Gut Instinct: The Influence of Metaphor in Everyday Conversations

Welcome to our featured therapist Blog Spot where this month we feature Adrian Ward, a psychodynamic counsellor whose work is particularly informed by Jungian concepts of understanding the mind regarding unconscious influences on our ways of being. In this post Adrian explores the influence of metaphor in everyday conversations which can help to make sense of more complex situations, and, in this specific case, shed light on the nature of the counselling relationship.

Adrian Ward Psychodynamic Psychotherapist

Adrian Ward Psychodynamic Psychotherapist

A friend recently told me that he and his partner had taken part in The British Gut Project ( The project seeks to map microbial content of the intestines of people in Britain with a view to improving lifestyle choices as well as the health of the digestive systems of the participants. He was surprised at the marked difference between his and his partner’s gut flora, even though they live together and consume largely the same food and drink.

So why am I writing about intestinal health on a counselling and psychotherapy blog? Well, firstly, it felt like the objectives of the project are broadly in parallel with those of counselling and psychotherapy. We aim, as therapists and clients, to investigate our internal world, to acknowledge, log and map the emotional inhabitants therein. We then try to make sense of this information to improve our understanding of ourselves and others. We also consider how we are influenced by external factors. This might enable us to make different choices as to how we might use or react to these dynamics.

Further than this, I was struck be the previously mentioned surprise my friend felt when acknowledging the fact that his “internal world” was markedly different to his loved one. It evoked a feeling that many people coming in to, or contemplating, therapy feel. The difference of their internal world, their emotions and reactions, are often not understood or even given credence by those closest to us. It is felt that their friends, family and loved ones assume that the client’s emotional reactions will be the same. This may be due to having similar upbringings and experiences, but regardless of the reasons why, can leave us feeling isolated and incongruous amongst the people we hope to feel closest to.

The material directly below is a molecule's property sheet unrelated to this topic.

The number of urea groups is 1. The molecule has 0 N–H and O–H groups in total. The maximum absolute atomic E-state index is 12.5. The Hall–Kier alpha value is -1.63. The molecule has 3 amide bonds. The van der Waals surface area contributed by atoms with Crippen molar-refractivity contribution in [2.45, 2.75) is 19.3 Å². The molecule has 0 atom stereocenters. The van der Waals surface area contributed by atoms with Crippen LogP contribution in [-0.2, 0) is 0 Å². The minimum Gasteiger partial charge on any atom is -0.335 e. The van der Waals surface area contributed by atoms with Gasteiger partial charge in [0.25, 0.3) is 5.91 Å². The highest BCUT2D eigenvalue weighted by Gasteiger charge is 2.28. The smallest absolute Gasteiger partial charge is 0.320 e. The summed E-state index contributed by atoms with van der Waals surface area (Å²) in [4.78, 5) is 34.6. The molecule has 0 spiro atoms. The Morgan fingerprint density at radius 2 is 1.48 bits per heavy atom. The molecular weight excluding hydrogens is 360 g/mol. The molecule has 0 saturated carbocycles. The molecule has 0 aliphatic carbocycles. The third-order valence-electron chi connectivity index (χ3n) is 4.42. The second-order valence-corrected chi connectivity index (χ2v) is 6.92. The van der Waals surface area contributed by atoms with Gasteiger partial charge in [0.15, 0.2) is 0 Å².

This can lead to us hiding, or disguising, our emotions, for fear that they are unusual and shameful, and this can lead to significant emotional distress, anxiety and depression. Therapy gives us a chance to voice our feelings, and to have someone actively explore this emotional topography with us. It can give us a voice and a more solid foundation on which the structure of our future selves can be built.

I guess that this train of thought was activated in me by a seemingly unrelated discussion, made me think about how my way of working (I am a psychodynamic practitioner who works to a large extent with metaphor in order to inform understanding and empathy) might be of benefit to clients, to why someone might feel therapy with me might be a valid endeavour. The capacity to take seriously, and explore, anything a client might bring to a given session allows us to access our unconscious processes, and give voice to parts of our psyche which are usually silent.

The act of feeling acknowledged and understood can have a beneficial effect on our mental health; and allow us to live happier, more fulfilled, lives. We need to explore the unknown, or obscured, to be able to travel down the desired path of our future.


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